Angela Lansbury, who starred in ‘Murder, She Wrote’ and ‘Beauty and the Beast’, died at the Age of 96

Angela Lansbury, best known for her roles in “The Manchurian Candidate,” “Murder, She Wrote,” and the Broadway musical “Sweeney Todd,” died on Tuesday. She was 96 years old.

Lansbury was a force in the entertainment industry for eight decades, garnering an Oscar, five Tonys, and 18 Emmy nominations, though she never won one for CBS’s “Murder.”

“Dame Angela Lansbury’s children are saddened to announce that their mother died peacefully in her sleep at home in Los Angeles at 1:30 a.m. today, Tuesday, October 11, 2022, just five days shy of her 97th birthday,” her family said in a statement. Her three children, Anthony, Deirdre, and David, as well as her brother, producer Edgar Lansbury, survive her. Her husband of 53 years, Peter Shaw, died in 2003.

Most actors would be content with one of Lansbury’s three careers, let alone all three.

Aspiring celebrities should not be concerned. Lansbury’s talent, grace, class, craft, beauty, brains, dedication, perseverance, and professionalism will be all they need to match her success. So best of luck with that.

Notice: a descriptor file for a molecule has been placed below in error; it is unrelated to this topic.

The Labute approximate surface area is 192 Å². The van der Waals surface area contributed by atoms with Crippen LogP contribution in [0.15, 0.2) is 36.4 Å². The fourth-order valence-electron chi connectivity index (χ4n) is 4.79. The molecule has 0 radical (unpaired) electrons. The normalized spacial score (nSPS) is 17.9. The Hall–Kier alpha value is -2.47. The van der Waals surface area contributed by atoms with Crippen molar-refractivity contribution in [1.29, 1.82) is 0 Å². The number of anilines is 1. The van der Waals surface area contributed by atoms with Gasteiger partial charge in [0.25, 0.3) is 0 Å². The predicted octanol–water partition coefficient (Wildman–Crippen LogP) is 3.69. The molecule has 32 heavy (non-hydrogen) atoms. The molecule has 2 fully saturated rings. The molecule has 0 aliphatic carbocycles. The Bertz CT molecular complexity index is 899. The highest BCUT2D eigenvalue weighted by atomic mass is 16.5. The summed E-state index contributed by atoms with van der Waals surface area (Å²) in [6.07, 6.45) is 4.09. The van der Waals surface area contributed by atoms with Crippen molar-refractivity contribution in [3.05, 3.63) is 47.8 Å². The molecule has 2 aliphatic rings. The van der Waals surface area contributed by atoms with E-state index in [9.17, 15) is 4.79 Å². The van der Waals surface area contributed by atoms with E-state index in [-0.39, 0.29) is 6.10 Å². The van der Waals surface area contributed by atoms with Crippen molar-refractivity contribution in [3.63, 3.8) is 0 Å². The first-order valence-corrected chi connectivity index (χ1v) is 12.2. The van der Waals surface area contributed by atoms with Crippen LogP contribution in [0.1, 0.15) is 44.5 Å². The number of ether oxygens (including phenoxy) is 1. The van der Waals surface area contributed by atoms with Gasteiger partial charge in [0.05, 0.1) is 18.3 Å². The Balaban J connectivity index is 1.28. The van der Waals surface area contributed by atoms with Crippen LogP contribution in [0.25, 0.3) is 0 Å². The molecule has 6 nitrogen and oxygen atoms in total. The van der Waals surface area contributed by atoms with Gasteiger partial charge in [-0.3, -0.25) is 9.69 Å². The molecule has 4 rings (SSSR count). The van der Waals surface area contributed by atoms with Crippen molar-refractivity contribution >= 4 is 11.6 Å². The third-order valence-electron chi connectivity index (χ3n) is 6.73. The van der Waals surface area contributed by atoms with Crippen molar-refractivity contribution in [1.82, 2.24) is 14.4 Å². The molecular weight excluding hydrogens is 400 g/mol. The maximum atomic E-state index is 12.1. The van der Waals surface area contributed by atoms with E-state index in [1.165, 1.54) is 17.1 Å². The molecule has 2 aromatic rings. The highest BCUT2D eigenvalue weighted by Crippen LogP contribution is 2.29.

It’s natural to be saddened by what our culture has lost with Lansbury’s d3ath. She was a great actor as well as a class act, which is a rare combination. But we should also remember what she accomplished during her remarkable career.

Lansbury became a movie star at the age of 19, receiving an Oscar nomination for her first film, “Gaslight,” in 1944, and going on to receive nominations for “The Picture of Dorian Gray” in 1946 and “Manchurian” in 1963 before finally receiving an honorary Oscar in 2014 “for her extravagant achievements.” And so it was.

The actress reflected on “Gaslight,” one of her favorite roles in her long career.

“I was just young enough to absorb so much from the actors I worked with,” Lansbury explained. “I started it when I was 17 years old. On set, I turned 18 and everyone gave me a cigarette. Those are the things you never forget.”

When her film work became less satisfying in the 1960s, she reinvented herself as a Broadway musical star, going from well-respected film actor to lavishly praised stage icon in an instant. She won Tony Awards for best actress in a musical for “Mame,” “Dear World,” “Gypsy,” and “Sweeney” before adding a late-career award for best featured actress in a play for “Blithe Spirit” in 2009.

That’s one less than the previous record, plus two more nominations for Lansbury, who also hosted the Tonys five times.

If that wasn’t enough, she started a TV show when she was 60 years old: CBS’s “Murder, She Wrote,” one of the most popular and longest-running dramas in television history. Despite 12 consecutive Emmy nominations, it never won her an Emmy, but it gave her financial independence and made her a household name for the first time in her career. Not just a name, but a well-known one as everyone’s favorite, slightly nosy, electronic aunt.